Melbourne Metro Tunnel Project—Phase 1: Early Works

Tabled: 6 June 2019

Audit overview

City Loop refers to the two above ground and three underground stations that surround Melbourne's CBD—Flinders Street, Southern Cross, Flagstaff, Melbourne Central and Parliament.

The aim of the Melbourne Metro Tunnel Project is to free up Melbourne's central rail system by removing three of the city's busiest train lines—Pakenham, Cranbourne and Sunbury—from the City Loop.

The $11 billion transport infrastructure project will construct twin nine-kilometre rail tunnels through the central business district (CBD) from South Kensington to South Yarra and five new underground stations along this route. This is to create capacity to run more trains across the metropolitan rail network and increase service reliability.

This performance audit's objective was to determine whether the planning processes and early works of the Melbourne Metro Tunnel Project have adequately prepared the project for the main tunnel and stations works.

We audited the following agencies and one associated private sector entity:

  • Department of Environment, Land, Water and Planning (DELWP)
  • Department of Premier and Cabinet (DPC)
  • Department of Transport (DoT)
  • Department of Treasury and Finance (DTF)
  • Public Transport Victoria (PTV)
  • VicTrack
  • Yarra Trams (associated entity of PTV).


The planning processes and early works have adequately prepared the Melbourne Metro Tunnel Project for its next phase, although at a greater cost and longer timeframe—mainly at the State Library station precinct—than originally approved and anticipated.

Notwithstanding this, the early works approach has effectively 'de-risked' some key elements of the overall project. In particular, DoT, Rail Projects Victoria (RPV) and contractors effectively delivered land acquisitions, site clearance and demolition, and utility relocations.

The Public Private Partnership is a consortium of corporate entities with responsibilities including design, construction, finance, commercial development, maintenance and overall project management.

The early works approach has also allowed the Public Private Partnership (PPP) consortium, which is contracted to deliver the tunnel and stations project component, to commit to deliver their works earlier than was expected in the 2016 business case. This has avoided some costs to the state and should bring forward expected economic and social benefits from the project.

The delays we observed in early works should not directly affect the contracted target dates for the next phase of the project, which focuses on the excavation and fit-out of the tunnel and stations.

Unexpected cost increases for the early works phase have put some pressure on internal budgets and wider project contingency funds. The heavy use of project-wide contingency funds is an early warning flag for the project, particularly as there are at least five more years of complex and risky construction works ahead.

Due to the early stage and challenging risk profile of this large and complex transport infrastructure program, it is not yet possible for us to make conclusions about overall time and cost outcomes for the whole project.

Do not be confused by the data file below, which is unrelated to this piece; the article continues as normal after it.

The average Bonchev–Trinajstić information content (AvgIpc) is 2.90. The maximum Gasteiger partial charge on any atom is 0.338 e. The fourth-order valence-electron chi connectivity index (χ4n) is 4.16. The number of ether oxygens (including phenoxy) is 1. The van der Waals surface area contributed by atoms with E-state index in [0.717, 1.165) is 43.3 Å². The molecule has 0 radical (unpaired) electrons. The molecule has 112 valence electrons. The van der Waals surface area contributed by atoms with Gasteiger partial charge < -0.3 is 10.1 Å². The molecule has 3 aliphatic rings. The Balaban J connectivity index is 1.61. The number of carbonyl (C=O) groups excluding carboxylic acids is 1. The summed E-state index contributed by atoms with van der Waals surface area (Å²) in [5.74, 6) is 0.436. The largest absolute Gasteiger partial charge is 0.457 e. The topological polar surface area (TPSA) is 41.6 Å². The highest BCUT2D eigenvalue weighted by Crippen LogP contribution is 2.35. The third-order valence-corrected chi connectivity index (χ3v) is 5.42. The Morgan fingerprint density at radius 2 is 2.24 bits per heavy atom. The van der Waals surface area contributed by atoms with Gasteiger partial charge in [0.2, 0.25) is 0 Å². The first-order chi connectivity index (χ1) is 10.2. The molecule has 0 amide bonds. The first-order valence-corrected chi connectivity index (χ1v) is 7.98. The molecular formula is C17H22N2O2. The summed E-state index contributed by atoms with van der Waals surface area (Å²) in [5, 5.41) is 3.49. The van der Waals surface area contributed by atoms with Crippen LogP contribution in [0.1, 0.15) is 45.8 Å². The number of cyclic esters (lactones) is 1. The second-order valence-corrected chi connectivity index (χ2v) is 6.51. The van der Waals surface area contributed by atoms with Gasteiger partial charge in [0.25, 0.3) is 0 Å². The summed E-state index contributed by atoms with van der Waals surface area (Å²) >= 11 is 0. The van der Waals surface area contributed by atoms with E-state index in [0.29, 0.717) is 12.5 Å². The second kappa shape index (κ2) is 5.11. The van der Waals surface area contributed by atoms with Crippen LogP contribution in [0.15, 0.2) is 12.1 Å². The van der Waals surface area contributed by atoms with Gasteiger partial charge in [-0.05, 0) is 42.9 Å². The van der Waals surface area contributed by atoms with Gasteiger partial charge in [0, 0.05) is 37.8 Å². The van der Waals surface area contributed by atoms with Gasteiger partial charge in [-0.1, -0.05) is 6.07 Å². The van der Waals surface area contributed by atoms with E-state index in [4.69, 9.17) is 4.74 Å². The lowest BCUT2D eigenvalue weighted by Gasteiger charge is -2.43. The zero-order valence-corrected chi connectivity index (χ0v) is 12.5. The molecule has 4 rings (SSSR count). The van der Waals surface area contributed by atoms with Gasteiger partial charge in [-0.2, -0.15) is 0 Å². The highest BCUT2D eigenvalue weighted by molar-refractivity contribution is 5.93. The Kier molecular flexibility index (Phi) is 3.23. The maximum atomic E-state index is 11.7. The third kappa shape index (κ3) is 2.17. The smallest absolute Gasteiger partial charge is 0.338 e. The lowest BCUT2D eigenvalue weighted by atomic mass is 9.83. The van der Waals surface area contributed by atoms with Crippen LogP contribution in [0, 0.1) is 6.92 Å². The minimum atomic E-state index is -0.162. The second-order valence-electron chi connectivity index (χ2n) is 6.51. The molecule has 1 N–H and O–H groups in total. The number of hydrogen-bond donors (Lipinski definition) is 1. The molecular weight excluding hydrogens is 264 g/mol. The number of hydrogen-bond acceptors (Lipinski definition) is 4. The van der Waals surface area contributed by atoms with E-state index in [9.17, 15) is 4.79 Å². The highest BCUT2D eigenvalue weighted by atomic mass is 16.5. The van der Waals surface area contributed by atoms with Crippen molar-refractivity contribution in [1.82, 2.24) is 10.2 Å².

The agencies we audited showed good practice in their early identification of project risks and made a focused effort to mitigate them. Examples of this include the early relocation of utilities and other services, as well as prompt land acquisitions and site clearances soon after the confirmation of the project's boundaries.

Another area of good practice we found was the effective coordination of the detailed design for the project to achieve environmental assessments and planning approvals before the state had signed contracts with the private sector for the main works.

Areas that could be improved relate to proponent agencies of major projects not showing comprehensive analysis of all realistic options in business cases, and central agencies not giving comparative advice on the costs and benefits of all realistic and sensible options.

Responding to wider rail network changes

Many recent rail project announcements, such as the Suburban Rail Loop, Melbourne Airport Rail Link, and Wyndham Vale and Melton electrification projects, have materially altered the original assumptions and analysis for the project. As a result, many assumptions around patronage demand projections, rail operating concepts, future rail network configurations, and wider project benefits, relate to a network strategy that is no longer correct.

DoT is the client for the project, but it has not yet adjusted its assumptions—considering these material changes to the project's context—about how the tunnels will operate and the benefits that will be delivered after completion.

DoT and the central agencies (DPC and DTF) need to review the underlying assumptions and expected project benefits given this changed rail project landscape. This could occur as part of the business case development for the newly announced rail projects so that DoT can develop a more comprehensive network-wide view, rather than only a project-specific view.